Nuance as Concept
Aaju Peter is a lawyer, seal skin seamstress and economic activist. She is also a feminist icon who lives city of Nunavut where she is more than happy to let the men go out into the biting cold and hunt for seals while she has a much more difficult work to do and that is to make those in political power in a globalized world understand the concept of nuance.
Home is Canada’s Baffin Island that is twice the size of Britain with an endless view of snow and ice. Filmmaker Alethea Arnaquq-Baril, along with Aaju, her family and her community wants to completely re-think a certain kind of activism in the village she grew up.
Hunting seals for their meat, skins, and other harvested products is the principle industry and trade on Baffin Island. The community eats seal meat as a primary source of food; there are no vegans north of the treeline. And 40 years of zealous animal rights, activism has made towns become a kind of collateral damage; depression, suicide and poverty thrive when a people have their livelihood taken away.
Arnaquq-Baril convincingly argues that he people need to be able to retail the skins of the animals they eat to pay for the fuel to hunt and live with dignity in the 21st century. Seal bans in the marketplaces of the European Union put a stigma on the product that in essence wipes out its value and utility.
“Angry Inuk” follows the two women and their small band of anti-activist activists for eight years as they go to Brussels, Toronto, and Copenhagen in an attempt to engage with both the European Union politicians and representatives of various activist conglomerates that have grown dependant on images and ideas that are misleading. Along the way, they both explain the subtle way that Inuit express anger and how it contrasts to western outrage.
The most effective segments of the film allow the audience to go into the intimacies of their own lives. Particularly visual is Arnaquq-Baril, with her toddler son eating meat fresh off a carcass, or a family navigating a rowboat through large, fast moving chunks of ice on the Arctic Sea. The women know their data, social media skills in order to share information responsibly but these modern Inuit are but a few thousand people among billions of others, yet they have a voice.
We see how a culture with an understated anger confronts a group that is exactly their opposite. Arnaquq-Baril has no tolerance for nonsense and she refuses to sit silently from the sidelines. Thank goodness for that. Her anger over the misrepresentations of seal hunting s perpetuated by the media and environmental activist groups nearly reaches a boiling point, but she manages to stay cool as she fights against a campaign that has had devastating effects on her people. We see the perfectly humane act of killing, gutting, and preparing the seal, not just for its fur, but also for the rich and tasty meats that sustain the community. The film has a counterargument for any false image one has seen before.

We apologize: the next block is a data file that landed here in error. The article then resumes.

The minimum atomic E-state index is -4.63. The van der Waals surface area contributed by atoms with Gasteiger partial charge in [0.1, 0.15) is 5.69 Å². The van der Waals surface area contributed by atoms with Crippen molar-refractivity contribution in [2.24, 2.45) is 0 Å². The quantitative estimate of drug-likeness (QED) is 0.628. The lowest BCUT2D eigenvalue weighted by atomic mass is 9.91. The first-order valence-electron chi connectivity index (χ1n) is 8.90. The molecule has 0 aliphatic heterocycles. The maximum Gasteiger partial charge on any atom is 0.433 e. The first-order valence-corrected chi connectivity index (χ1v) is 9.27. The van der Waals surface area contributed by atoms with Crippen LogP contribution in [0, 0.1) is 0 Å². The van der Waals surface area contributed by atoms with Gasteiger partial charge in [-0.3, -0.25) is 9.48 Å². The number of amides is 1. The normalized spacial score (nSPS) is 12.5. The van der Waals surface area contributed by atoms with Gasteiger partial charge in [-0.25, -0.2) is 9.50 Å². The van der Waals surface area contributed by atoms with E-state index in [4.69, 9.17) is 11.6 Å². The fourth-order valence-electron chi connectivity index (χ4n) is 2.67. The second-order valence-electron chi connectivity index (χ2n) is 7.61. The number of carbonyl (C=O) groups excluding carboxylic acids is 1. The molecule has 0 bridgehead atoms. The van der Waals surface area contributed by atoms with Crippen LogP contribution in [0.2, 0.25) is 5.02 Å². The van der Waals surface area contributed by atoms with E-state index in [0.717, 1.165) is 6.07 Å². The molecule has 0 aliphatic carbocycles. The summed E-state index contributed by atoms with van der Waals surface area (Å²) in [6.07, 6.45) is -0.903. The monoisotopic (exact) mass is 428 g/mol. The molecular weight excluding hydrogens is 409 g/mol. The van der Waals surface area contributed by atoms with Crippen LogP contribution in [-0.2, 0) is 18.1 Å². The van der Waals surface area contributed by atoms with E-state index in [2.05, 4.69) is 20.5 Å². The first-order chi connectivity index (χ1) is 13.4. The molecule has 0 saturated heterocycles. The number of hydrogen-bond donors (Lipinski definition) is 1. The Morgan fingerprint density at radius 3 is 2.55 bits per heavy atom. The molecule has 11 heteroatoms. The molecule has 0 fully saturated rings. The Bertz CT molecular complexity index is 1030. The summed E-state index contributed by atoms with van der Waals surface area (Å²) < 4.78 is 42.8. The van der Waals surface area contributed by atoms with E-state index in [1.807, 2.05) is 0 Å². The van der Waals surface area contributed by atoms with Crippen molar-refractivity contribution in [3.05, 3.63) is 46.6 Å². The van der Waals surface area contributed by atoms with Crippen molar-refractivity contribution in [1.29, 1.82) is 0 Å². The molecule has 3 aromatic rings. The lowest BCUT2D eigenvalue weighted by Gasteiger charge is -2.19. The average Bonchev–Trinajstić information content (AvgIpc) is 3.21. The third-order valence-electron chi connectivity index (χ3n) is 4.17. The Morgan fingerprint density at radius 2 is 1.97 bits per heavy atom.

Arnaquq-Baril plays the dual roles of subject and filmmaker as she takes a close, participatory approach to the women and men of her community and invites them to share their stories about the economic necessities entailed within seal hunting. Aaju Peter central ally in the fight and is a strong-willed seal hunt advocate and lawyer who depends on the sealskins for her livelihood. She demonstrates the art of her seamstress craft, which hardly yields the price it deserves for the effort it takes to produce her clothing and she states the importance of preserving the practice of seal hunting. It’s a matter of sustainability, both on a practical level for basic survival and on a cultural level as the necessary hunt for seals preserves a way of life in the face of cultural erosion.
On one hand, the film presents the easy-going Inuit with their understated anger and their conscious in using every bit of the seals, from their pelts to their innards. On the other hand, the film shows the irate “southerners” with the slogans, campaigns, and ignorance to the cause against which they wage war. One side wants to have a conversation; the other team wants a diatribe. Implicit within the seal hunt debate is the imposition of one culture upon another within the history of colonizing Inuit and Indigenous communities.
What most animal rights organizations fail to acknowledge is how the banning of seal trading cripples the Inuit population that relies on it as one of their sole sources of monetary gain. While most animal rights organizations have no problems with “subsistence hunting” for food, they get nervous and do not speak whenever asked as to why the Inuit should be punished for the hunting and sale of an animal that was never an endangered species to begin with.
There’s a lot to see in “Angry Inuk”. This film is one of rage at a long gestating argument that never gets resolved. As such, her film, is impassioned and sometimes contains the kind of circular thinking that people get when righteously angry about a situation.
When we consider the economy of living near the Arctic Circle and combine that with the millions in resources groups like Greenpeace, PETA, and others get from placing images of crying seals on their shirts, it’s easy to understand why such rage is justified on the part of the Inuit.